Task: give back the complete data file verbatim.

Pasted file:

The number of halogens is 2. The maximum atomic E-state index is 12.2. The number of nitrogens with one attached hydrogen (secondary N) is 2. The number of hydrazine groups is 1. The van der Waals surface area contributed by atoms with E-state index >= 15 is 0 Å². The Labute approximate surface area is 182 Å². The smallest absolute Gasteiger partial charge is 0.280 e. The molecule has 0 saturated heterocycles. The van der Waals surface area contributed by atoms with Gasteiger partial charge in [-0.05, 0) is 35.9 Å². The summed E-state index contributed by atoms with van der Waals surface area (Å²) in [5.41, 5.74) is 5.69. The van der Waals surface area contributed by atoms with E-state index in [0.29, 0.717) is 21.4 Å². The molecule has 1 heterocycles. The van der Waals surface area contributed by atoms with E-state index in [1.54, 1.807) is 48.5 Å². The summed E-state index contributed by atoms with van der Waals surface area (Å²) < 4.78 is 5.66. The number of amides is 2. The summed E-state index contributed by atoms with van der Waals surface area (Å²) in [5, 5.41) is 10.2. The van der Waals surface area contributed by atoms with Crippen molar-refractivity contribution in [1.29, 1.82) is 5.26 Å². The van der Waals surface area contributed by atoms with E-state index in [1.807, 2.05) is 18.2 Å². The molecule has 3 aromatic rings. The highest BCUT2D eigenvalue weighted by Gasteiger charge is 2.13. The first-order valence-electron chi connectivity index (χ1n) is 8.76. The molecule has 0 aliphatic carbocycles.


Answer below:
The number of halogens is 2. The maximum atomic E-state index is 12.2. The number of nitrogens with one attached hydrogen (secondary N) is 2. The number of hydrazine groups is 1. The van der Waals surface area contributed by atoms with E-state index >= 15 is 0 Å². The Labute approximate surface area is 182 Å². The smallest absolute Gasteiger partial charge is 0.280 e. The molecule has 0 saturated heterocycles. The van der Waals surface area contributed by atoms with Gasteiger partial charge in [-0.05, 0) is 35.9 Å². The summed E-state index contributed by atoms with van der Waals surface area (Å²) in [5.41, 5.74) is 5.69. The van der Waals surface area contributed by atoms with E-state index in [0.29, 0.717) is 21.4 Å². The molecule has 1 heterocycles. The van der Waals surface area contributed by atoms with E-state index in [1.54, 1.807) is 48.5 Å². The summed E-state index contributed by atoms with van der Waals surface area (Å²) < 4.78 is 5.66. The number of amides is 2. The summed E-state index contributed by atoms with van der Waals surface area (Å²) in [5, 5.41) is 10.2. The van der Waals surface area contributed by atoms with Crippen molar-refractivity contribution in [1.29, 1.82) is 5.26 Å². The van der Waals surface area contributed by atoms with E-state index in [1.807, 2.05) is 18.2 Å². The molecule has 3 aromatic rings. The highest BCUT2D eigenvalue weighted by Gasteiger charge is 2.13. The first-order valence-electron chi connectivity index (χ1n) is 8.76. The molecule has 0 aliphatic carbocycles.